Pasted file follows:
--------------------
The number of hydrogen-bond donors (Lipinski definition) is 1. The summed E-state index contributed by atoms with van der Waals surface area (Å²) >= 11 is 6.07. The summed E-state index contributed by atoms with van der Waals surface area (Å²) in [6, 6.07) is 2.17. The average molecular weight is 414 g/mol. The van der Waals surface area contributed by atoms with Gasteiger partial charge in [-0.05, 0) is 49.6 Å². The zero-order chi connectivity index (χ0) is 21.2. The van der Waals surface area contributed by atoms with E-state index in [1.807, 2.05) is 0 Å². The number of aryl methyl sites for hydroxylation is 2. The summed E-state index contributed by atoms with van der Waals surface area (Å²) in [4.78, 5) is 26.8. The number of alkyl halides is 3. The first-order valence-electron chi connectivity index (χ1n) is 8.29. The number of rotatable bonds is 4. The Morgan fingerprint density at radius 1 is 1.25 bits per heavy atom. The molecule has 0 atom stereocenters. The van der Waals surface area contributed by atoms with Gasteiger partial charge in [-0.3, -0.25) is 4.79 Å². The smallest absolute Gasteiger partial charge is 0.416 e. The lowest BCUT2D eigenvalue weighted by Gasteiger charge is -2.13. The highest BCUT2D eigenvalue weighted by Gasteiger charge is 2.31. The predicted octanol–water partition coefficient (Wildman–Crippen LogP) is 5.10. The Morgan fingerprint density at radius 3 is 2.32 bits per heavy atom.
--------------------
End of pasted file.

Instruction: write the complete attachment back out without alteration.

The number of hydrogen-bond donors (Lipinski definition) is 1. The summed E-state index contributed by atoms with van der Waals surface area (Å²) >= 11 is 6.07. The summed E-state index contributed by atoms with van der Waals surface area (Å²) in [6, 6.07) is 2.17. The average molecular weight is 414 g/mol. The van der Waals surface area contributed by atoms with Gasteiger partial charge in [-0.05, 0) is 49.6 Å². The zero-order chi connectivity index (χ0) is 21.2. The van der Waals surface area contributed by atoms with E-state index in [1.807, 2.05) is 0 Å². The number of aryl methyl sites for hydroxylation is 2. The summed E-state index contributed by atoms with van der Waals surface area (Å²) in [4.78, 5) is 26.8. The number of alkyl halides is 3. The first-order valence-electron chi connectivity index (χ1n) is 8.29. The number of rotatable bonds is 4. The Morgan fingerprint density at radius 1 is 1.25 bits per heavy atom. The molecule has 0 atom stereocenters. The van der Waals surface area contributed by atoms with Gasteiger partial charge in [-0.3, -0.25) is 4.79 Å². The smallest absolute Gasteiger partial charge is 0.416 e. The lowest BCUT2D eigenvalue weighted by Gasteiger charge is -2.13. The highest BCUT2D eigenvalue weighted by Gasteiger charge is 2.31. The predicted octanol–water partition coefficient (Wildman–Crippen LogP) is 5.10. The Morgan fingerprint density at radius 3 is 2.32 bits per heavy atom.